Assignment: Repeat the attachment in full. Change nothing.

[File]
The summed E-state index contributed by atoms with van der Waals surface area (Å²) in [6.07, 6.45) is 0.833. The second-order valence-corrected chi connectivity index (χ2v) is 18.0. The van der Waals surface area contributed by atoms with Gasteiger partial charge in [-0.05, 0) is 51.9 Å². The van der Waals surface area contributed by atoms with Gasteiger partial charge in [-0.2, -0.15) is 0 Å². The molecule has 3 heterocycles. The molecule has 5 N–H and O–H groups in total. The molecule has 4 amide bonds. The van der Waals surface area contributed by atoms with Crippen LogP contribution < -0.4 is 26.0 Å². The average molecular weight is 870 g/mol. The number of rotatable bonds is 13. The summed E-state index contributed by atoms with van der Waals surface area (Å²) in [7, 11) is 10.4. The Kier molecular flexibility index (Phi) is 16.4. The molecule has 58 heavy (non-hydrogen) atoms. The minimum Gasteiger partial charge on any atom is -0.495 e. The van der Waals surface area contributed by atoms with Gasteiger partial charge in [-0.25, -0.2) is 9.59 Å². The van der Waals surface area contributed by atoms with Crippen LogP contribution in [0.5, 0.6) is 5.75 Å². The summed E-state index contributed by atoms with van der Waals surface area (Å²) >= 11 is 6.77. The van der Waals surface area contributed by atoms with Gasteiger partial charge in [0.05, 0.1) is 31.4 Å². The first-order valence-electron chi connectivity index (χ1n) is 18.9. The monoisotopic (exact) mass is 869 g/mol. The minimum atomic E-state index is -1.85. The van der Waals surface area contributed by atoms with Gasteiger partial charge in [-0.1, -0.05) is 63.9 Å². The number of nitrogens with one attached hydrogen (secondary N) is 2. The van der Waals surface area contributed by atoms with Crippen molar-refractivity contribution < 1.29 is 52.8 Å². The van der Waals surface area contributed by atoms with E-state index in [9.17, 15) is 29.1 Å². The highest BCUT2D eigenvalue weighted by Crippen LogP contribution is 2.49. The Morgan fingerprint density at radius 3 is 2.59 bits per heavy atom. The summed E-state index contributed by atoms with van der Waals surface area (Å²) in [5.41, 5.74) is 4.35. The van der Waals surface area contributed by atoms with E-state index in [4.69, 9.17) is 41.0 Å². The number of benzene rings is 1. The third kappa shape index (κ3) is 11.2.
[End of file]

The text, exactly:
The summed E-state index contributed by atoms with van der Waals surface area (Å²) in [6.07, 6.45) is 0.833. The second-order valence-corrected chi connectivity index (χ2v) is 18.0. The van der Waals surface area contributed by atoms with Gasteiger partial charge in [-0.05, 0) is 51.9 Å². The van der Waals surface area contributed by atoms with Gasteiger partial charge in [-0.2, -0.15) is 0 Å². The molecule has 3 heterocycles. The molecule has 5 N–H and O–H groups in total. The molecule has 4 amide bonds. The van der Waals surface area contributed by atoms with Crippen LogP contribution < -0.4 is 26.0 Å². The average molecular weight is 870 g/mol. The number of rotatable bonds is 13. The summed E-state index contributed by atoms with van der Waals surface area (Å²) in [7, 11) is 10.4. The Kier molecular flexibility index (Phi) is 16.4. The molecule has 58 heavy (non-hydrogen) atoms. The minimum Gasteiger partial charge on any atom is -0.495 e. The van der Waals surface area contributed by atoms with Gasteiger partial charge in [-0.25, -0.2) is 9.59 Å². The van der Waals surface area contributed by atoms with Crippen LogP contribution in [0.5, 0.6) is 5.75 Å². The summed E-state index contributed by atoms with van der Waals surface area (Å²) >= 11 is 6.77. The van der Waals surface area contributed by atoms with Gasteiger partial charge in [0.05, 0.1) is 31.4 Å². The first-order valence-electron chi connectivity index (χ1n) is 18.9. The monoisotopic (exact) mass is 869 g/mol. The minimum atomic E-state index is -1.85. The van der Waals surface area contributed by atoms with Gasteiger partial charge in [-0.1, -0.05) is 63.9 Å². The number of nitrogens with one attached hydrogen (secondary N) is 2. The van der Waals surface area contributed by atoms with Crippen molar-refractivity contribution < 1.29 is 52.8 Å². The van der Waals surface area contributed by atoms with E-state index in [9.17, 15) is 29.1 Å². The highest BCUT2D eigenvalue weighted by Crippen LogP contribution is 2.49. The Morgan fingerprint density at radius 3 is 2.59 bits per heavy atom. The summed E-state index contributed by atoms with van der Waals surface area (Å²) in [5.41, 5.74) is 4.35. The van der Waals surface area contributed by atoms with E-state index in [4.69, 9.17) is 41.0 Å². The number of benzene rings is 1. The third kappa shape index (κ3) is 11.2.